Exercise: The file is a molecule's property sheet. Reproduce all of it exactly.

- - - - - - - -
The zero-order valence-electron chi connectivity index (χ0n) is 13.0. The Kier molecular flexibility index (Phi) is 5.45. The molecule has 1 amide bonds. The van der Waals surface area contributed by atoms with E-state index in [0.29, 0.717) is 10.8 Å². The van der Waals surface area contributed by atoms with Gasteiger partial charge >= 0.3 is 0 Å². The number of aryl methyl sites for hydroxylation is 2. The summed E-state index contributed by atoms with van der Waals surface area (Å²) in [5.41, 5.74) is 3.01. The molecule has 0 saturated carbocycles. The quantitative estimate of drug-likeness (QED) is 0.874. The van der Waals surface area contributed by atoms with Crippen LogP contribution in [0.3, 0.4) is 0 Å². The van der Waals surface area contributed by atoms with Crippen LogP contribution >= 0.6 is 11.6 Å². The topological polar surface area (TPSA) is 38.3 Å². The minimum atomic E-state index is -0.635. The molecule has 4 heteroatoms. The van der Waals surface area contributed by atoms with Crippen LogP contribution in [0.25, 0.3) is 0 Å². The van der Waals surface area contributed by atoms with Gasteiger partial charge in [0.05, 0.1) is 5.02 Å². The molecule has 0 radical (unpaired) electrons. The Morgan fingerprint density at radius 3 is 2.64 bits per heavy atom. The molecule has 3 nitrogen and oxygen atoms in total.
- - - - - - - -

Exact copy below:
The zero-order valence-electron chi connectivity index (χ0n) is 13.0. The Kier molecular flexibility index (Phi) is 5.45. The molecule has 1 amide bonds. The van der Waals surface area contributed by atoms with E-state index in [0.29, 0.717) is 10.8 Å². The van der Waals surface area contributed by atoms with Gasteiger partial charge >= 0.3 is 0 Å². The number of aryl methyl sites for hydroxylation is 2. The summed E-state index contributed by atoms with van der Waals surface area (Å²) in [5.41, 5.74) is 3.01. The molecule has 0 saturated carbocycles. The quantitative estimate of drug-likeness (QED) is 0.874. The van der Waals surface area contributed by atoms with Crippen LogP contribution in [0.3, 0.4) is 0 Å². The van der Waals surface area contributed by atoms with Crippen LogP contribution >= 0.6 is 11.6 Å². The topological polar surface area (TPSA) is 38.3 Å². The minimum atomic E-state index is -0.635. The molecule has 4 heteroatoms. The van der Waals surface area contributed by atoms with Crippen LogP contribution in [0.25, 0.3) is 0 Å². The van der Waals surface area contributed by atoms with Gasteiger partial charge in [0.05, 0.1) is 5.02 Å². The molecule has 0 radical (unpaired) electrons. The Morgan fingerprint density at radius 3 is 2.64 bits per heavy atom. The molecule has 3 nitrogen and oxygen atoms in total.